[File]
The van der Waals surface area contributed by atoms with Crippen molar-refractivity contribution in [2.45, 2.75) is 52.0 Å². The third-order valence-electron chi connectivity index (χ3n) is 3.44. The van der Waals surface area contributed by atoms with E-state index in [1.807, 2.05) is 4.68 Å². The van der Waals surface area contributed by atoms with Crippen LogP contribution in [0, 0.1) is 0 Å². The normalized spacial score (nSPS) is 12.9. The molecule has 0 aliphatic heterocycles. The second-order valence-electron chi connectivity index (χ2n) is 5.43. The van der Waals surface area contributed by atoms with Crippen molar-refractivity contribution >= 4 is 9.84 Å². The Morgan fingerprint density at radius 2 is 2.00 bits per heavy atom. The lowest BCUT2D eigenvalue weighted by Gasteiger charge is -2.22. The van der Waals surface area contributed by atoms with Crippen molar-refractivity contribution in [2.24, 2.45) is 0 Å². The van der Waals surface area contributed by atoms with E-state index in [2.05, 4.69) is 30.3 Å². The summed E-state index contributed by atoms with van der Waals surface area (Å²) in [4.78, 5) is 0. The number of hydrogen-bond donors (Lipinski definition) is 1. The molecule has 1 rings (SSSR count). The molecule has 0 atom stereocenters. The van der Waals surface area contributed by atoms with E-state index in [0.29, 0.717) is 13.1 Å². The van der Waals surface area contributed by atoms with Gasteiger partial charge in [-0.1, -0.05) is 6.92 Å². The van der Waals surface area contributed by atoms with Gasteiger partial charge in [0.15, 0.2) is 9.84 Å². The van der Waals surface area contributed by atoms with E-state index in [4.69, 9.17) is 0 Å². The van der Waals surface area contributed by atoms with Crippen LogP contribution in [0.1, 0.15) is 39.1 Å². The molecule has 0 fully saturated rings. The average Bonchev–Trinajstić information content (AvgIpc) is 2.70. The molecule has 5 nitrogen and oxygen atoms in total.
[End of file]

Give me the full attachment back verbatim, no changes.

The van der Waals surface area contributed by atoms with Crippen molar-refractivity contribution in [2.45, 2.75) is 52.0 Å². The third-order valence-electron chi connectivity index (χ3n) is 3.44. The van der Waals surface area contributed by atoms with E-state index in [1.807, 2.05) is 4.68 Å². The van der Waals surface area contributed by atoms with Crippen LogP contribution in [0, 0.1) is 0 Å². The normalized spacial score (nSPS) is 12.9. The molecule has 0 aliphatic heterocycles. The second-order valence-electron chi connectivity index (χ2n) is 5.43. The van der Waals surface area contributed by atoms with Crippen molar-refractivity contribution >= 4 is 9.84 Å². The Morgan fingerprint density at radius 2 is 2.00 bits per heavy atom. The lowest BCUT2D eigenvalue weighted by Gasteiger charge is -2.22. The van der Waals surface area contributed by atoms with Crippen molar-refractivity contribution in [2.24, 2.45) is 0 Å². The van der Waals surface area contributed by atoms with E-state index in [2.05, 4.69) is 30.3 Å². The summed E-state index contributed by atoms with van der Waals surface area (Å²) in [4.78, 5) is 0. The number of hydrogen-bond donors (Lipinski definition) is 1. The molecule has 1 rings (SSSR count). The molecule has 0 atom stereocenters. The van der Waals surface area contributed by atoms with E-state index in [0.29, 0.717) is 13.1 Å². The van der Waals surface area contributed by atoms with Gasteiger partial charge in [-0.1, -0.05) is 6.92 Å². The van der Waals surface area contributed by atoms with Gasteiger partial charge in [0.15, 0.2) is 9.84 Å². The van der Waals surface area contributed by atoms with E-state index in [4.69, 9.17) is 0 Å². The van der Waals surface area contributed by atoms with Crippen LogP contribution in [0.1, 0.15) is 39.1 Å². The molecule has 0 fully saturated rings. The average Bonchev–Trinajstić information content (AvgIpc) is 2.70. The molecule has 5 nitrogen and oxygen atoms in total.